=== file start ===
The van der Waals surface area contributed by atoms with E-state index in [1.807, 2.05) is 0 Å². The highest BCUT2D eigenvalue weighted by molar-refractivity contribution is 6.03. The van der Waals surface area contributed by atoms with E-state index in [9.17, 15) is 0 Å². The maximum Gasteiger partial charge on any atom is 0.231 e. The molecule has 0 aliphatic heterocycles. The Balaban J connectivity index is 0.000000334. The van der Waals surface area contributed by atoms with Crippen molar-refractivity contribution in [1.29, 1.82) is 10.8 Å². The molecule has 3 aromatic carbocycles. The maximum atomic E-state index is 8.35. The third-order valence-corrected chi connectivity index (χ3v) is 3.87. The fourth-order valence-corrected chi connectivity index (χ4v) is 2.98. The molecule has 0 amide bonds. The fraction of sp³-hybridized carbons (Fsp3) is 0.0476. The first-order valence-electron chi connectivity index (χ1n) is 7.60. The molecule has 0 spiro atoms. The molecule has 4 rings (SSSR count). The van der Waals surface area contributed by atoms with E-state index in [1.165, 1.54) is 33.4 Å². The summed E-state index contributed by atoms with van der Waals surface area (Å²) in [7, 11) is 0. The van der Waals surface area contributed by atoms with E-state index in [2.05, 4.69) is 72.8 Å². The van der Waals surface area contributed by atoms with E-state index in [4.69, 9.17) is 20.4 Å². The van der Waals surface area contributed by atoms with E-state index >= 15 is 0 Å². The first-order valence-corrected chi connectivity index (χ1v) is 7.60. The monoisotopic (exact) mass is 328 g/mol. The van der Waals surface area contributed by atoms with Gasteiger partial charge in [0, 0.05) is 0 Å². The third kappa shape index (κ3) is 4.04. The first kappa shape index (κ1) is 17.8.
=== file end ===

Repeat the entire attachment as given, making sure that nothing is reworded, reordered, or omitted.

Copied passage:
The van der Waals surface area contributed by atoms with E-state index in [1.807, 2.05) is 0 Å². The highest BCUT2D eigenvalue weighted by molar-refractivity contribution is 6.03. The van der Waals surface area contributed by atoms with E-state index in [9.17, 15) is 0 Å². The maximum Gasteiger partial charge on any atom is 0.231 e. The molecule has 0 aliphatic heterocycles. The Balaban J connectivity index is 0.000000334. The van der Waals surface area contributed by atoms with Crippen molar-refractivity contribution in [1.29, 1.82) is 10.8 Å². The molecule has 3 aromatic carbocycles. The maximum atomic E-state index is 8.35. The third-order valence-corrected chi connectivity index (χ3v) is 3.87. The fourth-order valence-corrected chi connectivity index (χ4v) is 2.98. The molecule has 0 amide bonds. The fraction of sp³-hybridized carbons (Fsp3) is 0.0476. The first-order valence-electron chi connectivity index (χ1n) is 7.60. The molecule has 0 spiro atoms. The molecule has 4 rings (SSSR count). The van der Waals surface area contributed by atoms with E-state index in [1.165, 1.54) is 33.4 Å². The summed E-state index contributed by atoms with van der Waals surface area (Å²) in [7, 11) is 0. The van der Waals surface area contributed by atoms with E-state index in [2.05, 4.69) is 72.8 Å². The van der Waals surface area contributed by atoms with E-state index in [4.69, 9.17) is 20.4 Å². The van der Waals surface area contributed by atoms with E-state index >= 15 is 0 Å². The first-order valence-corrected chi connectivity index (χ1v) is 7.60. The monoisotopic (exact) mass is 328 g/mol. The van der Waals surface area contributed by atoms with Gasteiger partial charge in [0, 0.05) is 0 Å². The third kappa shape index (κ3) is 4.04. The first kappa shape index (κ1) is 17.8.